Lack of relevant screening methods of oil recovery techniques for water flood with added nanoparticles in a given reservoir are hindering its implementation for enhanced oil recovery (EOR) purposes. Moreover, the understanding of the underlying mechanisms of oil increased by nanoparticles must be improved.
In this work, we screened twenty-three different types of silica nanoparticles as additives to injection water for oil recovery applications. The nanoparticles were surface functionalised to remain stable in the injection water and be active at the surface. The hypothesis is that the particles will improve the microscopic oil recovery efficiency of water flood in an oil reservoir. The concentrated solution of nanoparticles were prepared to 0.1 wt % concentration in synthetic North Sea water. Crude oil was obtained from a field in the North Sea. The following investigations were carried out to quickly verify the performance of nanoparticle oil recovery: 1) secondary injection through a visual glass micromodel. 2) For the prominent silica nanoparticles, we evaluated oil recovery by conducting secondary core flooding experiments in water-wet Berea sandstone rocks; and 3) the displacement mechanisms of nanoparticles were investigated by interfacial tension measurements between nanofluids and crude oil; Amott-wettability test; and by analyzing differential pressure across the core.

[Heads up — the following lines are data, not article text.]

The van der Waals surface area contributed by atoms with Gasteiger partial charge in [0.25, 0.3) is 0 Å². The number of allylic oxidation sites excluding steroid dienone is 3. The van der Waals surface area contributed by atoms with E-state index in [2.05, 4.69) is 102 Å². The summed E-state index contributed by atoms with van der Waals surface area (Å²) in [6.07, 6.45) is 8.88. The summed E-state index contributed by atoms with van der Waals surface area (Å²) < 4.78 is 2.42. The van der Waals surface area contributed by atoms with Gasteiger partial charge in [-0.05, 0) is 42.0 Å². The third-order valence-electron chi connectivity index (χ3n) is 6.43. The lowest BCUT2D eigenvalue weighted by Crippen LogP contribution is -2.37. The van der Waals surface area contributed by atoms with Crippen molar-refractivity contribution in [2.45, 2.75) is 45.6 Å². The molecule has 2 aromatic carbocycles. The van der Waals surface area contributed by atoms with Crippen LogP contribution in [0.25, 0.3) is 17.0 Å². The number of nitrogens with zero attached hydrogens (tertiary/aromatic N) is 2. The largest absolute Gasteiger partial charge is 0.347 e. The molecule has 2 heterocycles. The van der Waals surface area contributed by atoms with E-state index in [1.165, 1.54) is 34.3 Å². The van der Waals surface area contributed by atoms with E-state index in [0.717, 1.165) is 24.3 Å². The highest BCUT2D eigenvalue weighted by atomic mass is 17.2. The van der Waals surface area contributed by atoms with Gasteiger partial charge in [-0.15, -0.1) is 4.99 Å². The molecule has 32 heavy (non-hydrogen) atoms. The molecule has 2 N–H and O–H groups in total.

Experimental results from secondary floods showed that modified silica nanoparticles can boost oil recovery. The core flood recoveries ranged from 45.7% to 54.5% of original oil in place (OOIP) compared to 39.7% of reference water flood. Displacement studies revealed that, oil recovery was obtained from a contribution of interfacial tension reduction, wettability alteration, and log jamming effect due to pore blockage. This work suggests a procedure for screening nanoparticles for EOR applications while providing insights into the role of the modified-silica nanoparticles for recovery of oil.